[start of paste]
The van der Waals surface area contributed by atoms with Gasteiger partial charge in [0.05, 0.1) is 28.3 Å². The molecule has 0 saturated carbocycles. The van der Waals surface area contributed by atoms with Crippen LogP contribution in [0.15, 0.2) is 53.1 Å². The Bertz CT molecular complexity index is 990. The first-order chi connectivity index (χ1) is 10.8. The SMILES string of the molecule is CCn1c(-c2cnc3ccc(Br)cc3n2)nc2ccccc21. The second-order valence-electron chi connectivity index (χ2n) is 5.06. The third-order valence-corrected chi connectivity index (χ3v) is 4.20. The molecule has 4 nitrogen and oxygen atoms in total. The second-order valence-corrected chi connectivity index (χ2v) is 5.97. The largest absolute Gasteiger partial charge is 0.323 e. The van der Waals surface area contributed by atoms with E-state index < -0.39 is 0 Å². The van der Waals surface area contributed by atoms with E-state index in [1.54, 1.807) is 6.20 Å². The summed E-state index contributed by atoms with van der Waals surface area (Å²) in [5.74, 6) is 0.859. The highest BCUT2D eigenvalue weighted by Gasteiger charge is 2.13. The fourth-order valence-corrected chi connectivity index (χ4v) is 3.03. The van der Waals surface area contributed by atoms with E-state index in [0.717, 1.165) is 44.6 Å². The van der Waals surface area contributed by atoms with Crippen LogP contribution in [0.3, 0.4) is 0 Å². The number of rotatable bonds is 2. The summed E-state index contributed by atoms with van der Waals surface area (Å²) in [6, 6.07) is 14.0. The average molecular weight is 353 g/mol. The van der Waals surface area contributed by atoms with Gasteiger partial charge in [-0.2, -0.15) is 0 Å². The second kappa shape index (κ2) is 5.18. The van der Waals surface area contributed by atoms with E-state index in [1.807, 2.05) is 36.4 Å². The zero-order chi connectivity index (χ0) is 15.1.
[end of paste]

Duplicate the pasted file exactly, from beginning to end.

The van der Waals surface area contributed by atoms with Gasteiger partial charge in [0.05, 0.1) is 28.3 Å². The molecule has 0 saturated carbocycles. The van der Waals surface area contributed by atoms with Crippen LogP contribution in [0.15, 0.2) is 53.1 Å². The Bertz CT molecular complexity index is 990. The first-order chi connectivity index (χ1) is 10.8. The SMILES string of the molecule is CCn1c(-c2cnc3ccc(Br)cc3n2)nc2ccccc21. The second-order valence-electron chi connectivity index (χ2n) is 5.06. The third-order valence-corrected chi connectivity index (χ3v) is 4.20. The molecule has 4 nitrogen and oxygen atoms in total. The second-order valence-corrected chi connectivity index (χ2v) is 5.97. The largest absolute Gasteiger partial charge is 0.323 e. The van der Waals surface area contributed by atoms with E-state index < -0.39 is 0 Å². The van der Waals surface area contributed by atoms with E-state index in [1.54, 1.807) is 6.20 Å². The summed E-state index contributed by atoms with van der Waals surface area (Å²) in [5.74, 6) is 0.859. The highest BCUT2D eigenvalue weighted by Gasteiger charge is 2.13. The fourth-order valence-corrected chi connectivity index (χ4v) is 3.03. The van der Waals surface area contributed by atoms with E-state index in [0.717, 1.165) is 44.6 Å². The van der Waals surface area contributed by atoms with Crippen LogP contribution in [0.3, 0.4) is 0 Å². The number of rotatable bonds is 2. The summed E-state index contributed by atoms with van der Waals surface area (Å²) in [6, 6.07) is 14.0. The average molecular weight is 353 g/mol. The van der Waals surface area contributed by atoms with Gasteiger partial charge in [-0.2, -0.15) is 0 Å². The second kappa shape index (κ2) is 5.18. The van der Waals surface area contributed by atoms with E-state index in [1.807, 2.05) is 36.4 Å². The zero-order chi connectivity index (χ0) is 15.1.